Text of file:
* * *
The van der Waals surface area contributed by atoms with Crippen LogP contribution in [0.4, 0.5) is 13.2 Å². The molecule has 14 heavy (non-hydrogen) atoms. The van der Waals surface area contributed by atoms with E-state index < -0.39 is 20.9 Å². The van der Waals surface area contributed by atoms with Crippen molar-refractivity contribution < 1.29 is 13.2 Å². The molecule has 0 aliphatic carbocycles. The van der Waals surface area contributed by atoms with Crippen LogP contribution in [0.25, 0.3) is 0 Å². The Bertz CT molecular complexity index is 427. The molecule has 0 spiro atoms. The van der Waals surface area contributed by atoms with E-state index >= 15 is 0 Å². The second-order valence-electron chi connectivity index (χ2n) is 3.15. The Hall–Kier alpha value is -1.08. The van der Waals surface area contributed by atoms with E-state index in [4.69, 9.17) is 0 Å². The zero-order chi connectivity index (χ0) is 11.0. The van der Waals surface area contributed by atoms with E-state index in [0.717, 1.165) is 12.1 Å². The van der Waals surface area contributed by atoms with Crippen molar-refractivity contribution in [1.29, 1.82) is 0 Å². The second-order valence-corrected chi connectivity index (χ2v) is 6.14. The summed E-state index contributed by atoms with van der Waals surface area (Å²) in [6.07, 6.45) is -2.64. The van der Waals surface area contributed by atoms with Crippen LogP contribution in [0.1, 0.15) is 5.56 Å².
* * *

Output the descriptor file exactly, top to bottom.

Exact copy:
The van der Waals surface area contributed by atoms with Crippen LogP contribution in [0.4, 0.5) is 13.2 Å². The molecule has 14 heavy (non-hydrogen) atoms. The van der Waals surface area contributed by atoms with E-state index < -0.39 is 20.9 Å². The van der Waals surface area contributed by atoms with Crippen molar-refractivity contribution < 1.29 is 13.2 Å². The molecule has 0 aliphatic carbocycles. The van der Waals surface area contributed by atoms with Crippen LogP contribution in [0.25, 0.3) is 0 Å². The Bertz CT molecular complexity index is 427. The molecule has 0 spiro atoms. The van der Waals surface area contributed by atoms with E-state index >= 15 is 0 Å². The second-order valence-electron chi connectivity index (χ2n) is 3.15. The Hall–Kier alpha value is -1.08. The van der Waals surface area contributed by atoms with E-state index in [4.69, 9.17) is 0 Å². The zero-order chi connectivity index (χ0) is 11.0. The van der Waals surface area contributed by atoms with E-state index in [0.717, 1.165) is 12.1 Å². The van der Waals surface area contributed by atoms with Crippen molar-refractivity contribution in [1.29, 1.82) is 0 Å². The second-order valence-corrected chi connectivity index (χ2v) is 6.14. The summed E-state index contributed by atoms with van der Waals surface area (Å²) in [6.07, 6.45) is -2.64. The van der Waals surface area contributed by atoms with Crippen LogP contribution in [0.1, 0.15) is 5.56 Å².